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Cargo work safety - Self-unloaders procedure
Self unloading bulk carriers uses horizontal and vertical conveyor systems to discharge bulk cargoes. Originally developed to allow ships to handle cargoes at ports not equipped with their own gear, they are also used to reduce handling costs by minimising the need for stevedores.
Preventing/Dealing with Spillages and Overloads:
It is absolutely essential to avoid any spillage, and belt overload by taking the following measurements and precautions:-
- Correct training and belt tensioning.
- Adjustment of scrapers.
- Proper control of cargo flow onto the belt.
- Maintaining proper hydraulic line pressures on the gates.
- Careful monitoring of the belt load meter settings in the CCR when operating at maximum capacity.
- Frequent inspection of the system to identify any malfunction.
- Maintaining a shore hopper/boom watch to prevent overloading the shore system.
CAUTION: WHEN REMOVING SPILLAGES CLEAR OF THE BELT THE SYSTEM EMERGENCY STOPS MUST BE ACTIVATED AND TEH BACKSTOPS ENGAGED ANDC HECKED. THE OPERATION MUST BE CONTINOUSLY SUPERVISED BY A COMPETENT PERSON. ENSURE THAT THE LIFT BELT BACKSTOPS ARE ENGAGED BEFORE CARRYING OUT ANY WORK IN THE VICINITY OF THE LIFT BELT AND ITS PULLEY/WHEELS ETC.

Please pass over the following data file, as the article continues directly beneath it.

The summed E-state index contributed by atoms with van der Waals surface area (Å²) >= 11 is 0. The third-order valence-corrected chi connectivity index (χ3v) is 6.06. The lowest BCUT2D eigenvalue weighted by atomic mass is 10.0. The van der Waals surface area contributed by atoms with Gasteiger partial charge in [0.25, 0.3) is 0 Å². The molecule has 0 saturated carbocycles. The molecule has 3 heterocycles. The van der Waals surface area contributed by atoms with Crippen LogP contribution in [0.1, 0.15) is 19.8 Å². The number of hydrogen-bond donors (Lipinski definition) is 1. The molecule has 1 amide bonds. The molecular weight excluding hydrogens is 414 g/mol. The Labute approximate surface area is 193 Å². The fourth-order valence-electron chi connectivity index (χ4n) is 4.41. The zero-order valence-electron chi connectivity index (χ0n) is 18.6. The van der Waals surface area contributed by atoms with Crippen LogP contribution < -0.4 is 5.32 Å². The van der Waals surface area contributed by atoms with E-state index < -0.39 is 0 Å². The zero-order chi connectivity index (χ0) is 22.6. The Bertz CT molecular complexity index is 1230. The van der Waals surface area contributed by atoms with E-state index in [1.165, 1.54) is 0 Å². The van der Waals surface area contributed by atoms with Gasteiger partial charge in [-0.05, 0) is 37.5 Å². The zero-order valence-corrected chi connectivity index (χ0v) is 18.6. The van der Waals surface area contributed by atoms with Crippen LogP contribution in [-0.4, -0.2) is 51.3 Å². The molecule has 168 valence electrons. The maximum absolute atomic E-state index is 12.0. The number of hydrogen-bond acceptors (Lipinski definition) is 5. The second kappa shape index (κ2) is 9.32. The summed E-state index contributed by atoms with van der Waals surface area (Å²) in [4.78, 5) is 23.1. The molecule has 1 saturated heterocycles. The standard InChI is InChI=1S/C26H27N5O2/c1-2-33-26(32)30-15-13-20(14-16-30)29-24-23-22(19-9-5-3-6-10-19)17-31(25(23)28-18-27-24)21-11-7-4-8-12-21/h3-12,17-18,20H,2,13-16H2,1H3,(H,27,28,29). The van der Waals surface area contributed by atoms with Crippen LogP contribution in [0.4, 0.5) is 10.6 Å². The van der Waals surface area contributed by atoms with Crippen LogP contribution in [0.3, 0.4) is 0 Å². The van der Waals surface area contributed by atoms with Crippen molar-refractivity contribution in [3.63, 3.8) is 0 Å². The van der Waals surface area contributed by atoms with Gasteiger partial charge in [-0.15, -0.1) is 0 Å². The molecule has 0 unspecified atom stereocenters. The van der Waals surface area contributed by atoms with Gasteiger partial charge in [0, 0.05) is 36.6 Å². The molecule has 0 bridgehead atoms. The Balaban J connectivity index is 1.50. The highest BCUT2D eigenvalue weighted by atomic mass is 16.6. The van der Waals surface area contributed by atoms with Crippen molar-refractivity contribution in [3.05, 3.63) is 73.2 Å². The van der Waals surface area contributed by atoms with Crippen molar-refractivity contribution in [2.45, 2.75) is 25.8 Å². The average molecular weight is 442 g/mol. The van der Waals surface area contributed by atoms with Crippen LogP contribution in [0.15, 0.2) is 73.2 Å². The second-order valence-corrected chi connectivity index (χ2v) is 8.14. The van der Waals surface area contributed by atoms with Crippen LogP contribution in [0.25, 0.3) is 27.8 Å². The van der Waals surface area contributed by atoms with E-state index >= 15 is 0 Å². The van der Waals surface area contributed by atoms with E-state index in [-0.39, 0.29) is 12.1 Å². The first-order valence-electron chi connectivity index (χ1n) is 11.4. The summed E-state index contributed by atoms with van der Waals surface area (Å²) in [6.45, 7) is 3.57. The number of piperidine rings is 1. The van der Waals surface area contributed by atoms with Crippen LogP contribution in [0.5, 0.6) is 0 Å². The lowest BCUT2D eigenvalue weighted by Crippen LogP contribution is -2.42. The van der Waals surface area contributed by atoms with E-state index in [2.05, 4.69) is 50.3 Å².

Cargo on the Return Belt
When spillage occurs or pieces of cargo bounce off the carrying side of the hold conveyor belt and falls onto its return side, this cargo will get in between the carriage components and cause damage to them. Proper control of the cargo flow onto the belt and good belt tracking will prevent this occurrence. If spillage occurs, the hold conveyor must be stopped, using the pull chord to clear the spill.
Fig: self unloader alongside terminal
Max Dimension of Cargo per C/P
The C/P states that the maximum size of a stone/rock/piece of cargo, which is allowable is 10 cm in any direction. Oversized cargo may cause damage to the belt cover, or get stuck in the system causing further damage. If oversized pieces are noted, samples must be kept aside, and a protest issued to the Shippers. The relevant Ship Management Office and Owners must be informed immediately.
Danger in the Loop Area: